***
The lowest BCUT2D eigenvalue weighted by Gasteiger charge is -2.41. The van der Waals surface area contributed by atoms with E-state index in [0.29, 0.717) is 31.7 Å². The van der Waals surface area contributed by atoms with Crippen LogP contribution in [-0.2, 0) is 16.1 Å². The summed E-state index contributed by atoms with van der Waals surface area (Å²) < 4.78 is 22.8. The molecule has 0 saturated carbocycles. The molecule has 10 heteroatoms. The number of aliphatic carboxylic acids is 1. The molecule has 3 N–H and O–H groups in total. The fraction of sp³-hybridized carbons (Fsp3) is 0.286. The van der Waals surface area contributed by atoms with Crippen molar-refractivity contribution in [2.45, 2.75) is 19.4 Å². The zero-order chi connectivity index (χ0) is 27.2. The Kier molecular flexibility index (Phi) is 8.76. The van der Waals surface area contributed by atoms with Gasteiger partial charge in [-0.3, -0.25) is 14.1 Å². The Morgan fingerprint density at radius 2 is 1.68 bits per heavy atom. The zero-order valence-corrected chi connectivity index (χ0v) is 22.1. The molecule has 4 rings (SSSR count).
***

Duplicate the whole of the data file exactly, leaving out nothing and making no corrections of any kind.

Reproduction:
The lowest BCUT2D eigenvalue weighted by Gasteiger charge is -2.41. The van der Waals surface area contributed by atoms with E-state index in [0.29, 0.717) is 31.7 Å². The van der Waals surface area contributed by atoms with Crippen LogP contribution in [-0.2, 0) is 16.1 Å². The summed E-state index contributed by atoms with van der Waals surface area (Å²) < 4.78 is 22.8. The molecule has 0 saturated carbocycles. The molecule has 10 heteroatoms. The number of aliphatic carboxylic acids is 1. The molecule has 3 N–H and O–H groups in total. The fraction of sp³-hybridized carbons (Fsp3) is 0.286. The van der Waals surface area contributed by atoms with Crippen molar-refractivity contribution in [2.45, 2.75) is 19.4 Å². The zero-order chi connectivity index (χ0) is 27.2. The Kier molecular flexibility index (Phi) is 8.76. The van der Waals surface area contributed by atoms with Gasteiger partial charge in [-0.3, -0.25) is 14.1 Å². The Morgan fingerprint density at radius 2 is 1.68 bits per heavy atom. The zero-order valence-corrected chi connectivity index (χ0v) is 22.1. The molecule has 4 rings (SSSR count).